Graduate credit is an additional cost that Learners pay directly to graduate credit providers at the time of registration for graduate credits. Learners must wait until the course begins before registering for graduate credit. Detailed information on how to register is provided in the first Announcement for each course. Cost varies by institution. Please see the list of providers below for more information about credit costs.
Learners who register for graduate credit can obtain a transcript from the credit provider registered with during the course.
Learners who successfully complete PBS TeacherLine courses may be eligible for CEU credits from their state or school district. States and districts have their own unique requirements. Learners should check with their district or state professional development office to determine eligibility before enrolling in a PBS TeacherLine course.
PBS TeacherLine provides Learners with:
- The opportunity to print a course certificate of completion which will includes a letter grade course hours of the course.
- A PDF copy of the course syllabus.
PBS TeacherLine does not offer CEUs directly and is not authorized to grant CEU credits. This is typically done by state and district professional development offices.
The facilitator brings the course to life by being present in the learning, keeping the learners on track, giving feedback on assignments, nudging the discussion forums and giving meaningful comments on journals. When learners feel the presence of their peers and the facilitator, they become more accountable and obliged to remain engaged. PBS TeacherLine facilitators are highly qualified teachers who have been peer-selected and hold master’s degrees. They are available for overall support and guidance throughout the six-week session so that even novice computer users feel comfortable taking an online course.
Each PBS TeacherLine facilitated course section has no more than 30 total learners, allowing our experienced facilitators to ensure a manageable course size for discussion and collaboration.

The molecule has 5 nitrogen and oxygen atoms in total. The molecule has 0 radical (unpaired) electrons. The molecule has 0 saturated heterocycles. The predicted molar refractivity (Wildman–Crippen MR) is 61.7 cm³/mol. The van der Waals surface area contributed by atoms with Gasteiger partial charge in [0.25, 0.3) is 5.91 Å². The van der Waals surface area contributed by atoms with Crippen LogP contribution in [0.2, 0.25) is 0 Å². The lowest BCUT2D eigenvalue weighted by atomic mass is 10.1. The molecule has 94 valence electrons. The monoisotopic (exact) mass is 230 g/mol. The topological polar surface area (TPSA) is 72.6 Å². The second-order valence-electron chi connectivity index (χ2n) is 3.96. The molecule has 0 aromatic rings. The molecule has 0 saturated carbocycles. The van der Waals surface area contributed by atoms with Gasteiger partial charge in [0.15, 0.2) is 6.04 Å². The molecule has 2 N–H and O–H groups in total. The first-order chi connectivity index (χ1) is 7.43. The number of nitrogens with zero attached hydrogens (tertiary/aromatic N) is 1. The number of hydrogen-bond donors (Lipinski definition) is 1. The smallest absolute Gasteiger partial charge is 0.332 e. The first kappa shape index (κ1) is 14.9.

The design and structure of the PBS TeacherLine course is based on best practices and research that highlight the importance of online learning communities. The instructional content is a blend of multimedia resources delivered to improve participant attitudes and practices through weekly assignments, readings, model teaching video, discussion boards, and opportunities for reflection.
A course is divided into Six Sessions. The facilitator will guide learners through one session per week for a six-week term.
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Learners who drop a course before 12:00 AM Eastern Time on the start date, will receive a full refund of their paid course price. This will show as 'Dropped' on the Learner's profile and no grade will be displayed.
Learners who drop a course on the start date, or within the first seven days of the course (before midnight Eastern Time on the 7th day of the course), will receive a refund of 80% of their paid course price. This will show as 'Dropped Late' on the Learner's profile and no grade will be displayed.
Learners who drop a course after 12:00 AM Eastern Time on the seventh (7th) day of the course will not receive any refund. This will show as ‘Withdrawn’ on the Learner's profile and no grade will be displayed.
Learners who cannot continue a course after the 7th day of the course should withdraw from the course so the 'earned letter grade' does not display on the Learner's profile.
PBS TeacherLine will process refunds due to Learners approximately five business days after the drop date. Learners will receive a confirmation email when dropping a course, and another, once the refund has been processed.
Please allow up to 2 business days for response.
Erin fell in love with online learning as a student and became an online facilitator after completing a training course on PBS TeacherLine. She has been facilitating courses online for over 5 years, covering more than 11 different course titles. Erin holds a Bachelor's Degree in Elementary Education, a Master's in Administration, and is working on a second Master's in Educational Technology and Leadership. She is certified in Elementary Education & Middle School Education and was named a finalist for Teacher of the Year in 2010! She has taught a range of grade levels and in a variety of demographic areas. Erin believes that the enthusiasm learners bring to the discussion is contagious and creates a climate of inspiration in the online classroom!